Roddy’s troubles from this area are only a microcosm of his broader struggle to convert jumpers and over-reliance on them to produce points. According to data compiled by Basketball-Reference, Beaubois has made only 9 of the 35 jumpers he’s taken, a paltry 25.7%. He hasn’t fared much better from behind the arc, where he often fires up difficult threes. Many of these looks occur early in the shot clock or in the face of defensive pressure. Unsurprisingly, he’s converted very few of his threes, shooting 4 for 15 in the early going. This can’t be explained by the injury; his three-point percentage has fallen steadily (and steeply) in every season since he entered the league.
Misfires from particular parts of the court, while troubling, aren’t the largest obstacles standing facing Beaubois. More importantly, Beaubois often fares worst when he is needed most. A key measure of offensive talent is displayed by how a player performs in the second half, when fatigue and new defensive schemes kick in and smart players adjust. The young Mavericks have fallen apart several times over the final frames as once close games begin to fall out of reach. Second-half shooting has been a particular area of weakness for Beaubois, who is making an anemic 22.2% of his shots in the latter quarters. The problem is especially visible in the fourth quarter, where Beaubois has made only 2 of the 11 shots he’s taken for an unfathomably low clip of 18.2%. This isn’t to suggest Beaubois isn’t “clutch,” as one certainly can’t accuse Beaubois of being afraid of the moment. The problem is that he’s entirely too unafraid to take shots that are far too difficult at the moments he most needs to display patience.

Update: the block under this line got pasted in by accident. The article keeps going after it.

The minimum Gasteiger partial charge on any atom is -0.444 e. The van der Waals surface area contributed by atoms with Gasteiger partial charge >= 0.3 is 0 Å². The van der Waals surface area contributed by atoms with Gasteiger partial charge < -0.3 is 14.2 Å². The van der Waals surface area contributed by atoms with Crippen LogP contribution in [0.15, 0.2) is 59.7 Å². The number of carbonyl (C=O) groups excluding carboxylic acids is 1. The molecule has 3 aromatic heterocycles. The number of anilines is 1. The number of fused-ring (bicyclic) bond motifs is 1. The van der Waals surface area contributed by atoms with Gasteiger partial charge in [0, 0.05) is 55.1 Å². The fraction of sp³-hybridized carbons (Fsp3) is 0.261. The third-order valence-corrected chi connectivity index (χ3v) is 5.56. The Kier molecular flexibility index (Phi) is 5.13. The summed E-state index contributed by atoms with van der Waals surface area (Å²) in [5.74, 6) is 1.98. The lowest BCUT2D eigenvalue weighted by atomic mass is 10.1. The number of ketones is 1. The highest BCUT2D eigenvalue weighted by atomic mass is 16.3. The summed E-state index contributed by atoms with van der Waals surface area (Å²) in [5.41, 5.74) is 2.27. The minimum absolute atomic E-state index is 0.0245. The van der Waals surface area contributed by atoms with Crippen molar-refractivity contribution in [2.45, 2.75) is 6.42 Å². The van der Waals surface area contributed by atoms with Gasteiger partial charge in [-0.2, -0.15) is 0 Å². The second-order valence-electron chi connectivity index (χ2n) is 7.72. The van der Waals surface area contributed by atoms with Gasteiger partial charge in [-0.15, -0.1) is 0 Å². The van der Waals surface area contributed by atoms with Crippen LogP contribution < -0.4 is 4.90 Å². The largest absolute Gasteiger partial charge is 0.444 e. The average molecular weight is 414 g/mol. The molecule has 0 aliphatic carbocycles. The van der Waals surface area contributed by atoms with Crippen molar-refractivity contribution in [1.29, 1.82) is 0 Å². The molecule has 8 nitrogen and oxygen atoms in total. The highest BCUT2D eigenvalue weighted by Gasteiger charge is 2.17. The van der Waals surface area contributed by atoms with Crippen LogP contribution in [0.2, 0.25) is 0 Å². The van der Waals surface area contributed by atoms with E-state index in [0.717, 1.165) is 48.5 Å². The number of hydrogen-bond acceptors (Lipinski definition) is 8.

The totals listed above, while drawn from a small sample size, are generous to Beaubois because they include the two games Beaubois played in October, before the first of several injuries, where he turned in notable performances. Things have far been worse in November, where Beaubois has made only 7 out of the 31 baskets he’s attempted for the month (22.5%). He has failed to make a single field goal in more than half of the contests he’s entered this month and has only once posted a true shooting percentage above 33.6%. Beaubois has gone through ups and downs offensively in the past, but these represent uncharacteristically challenging lows.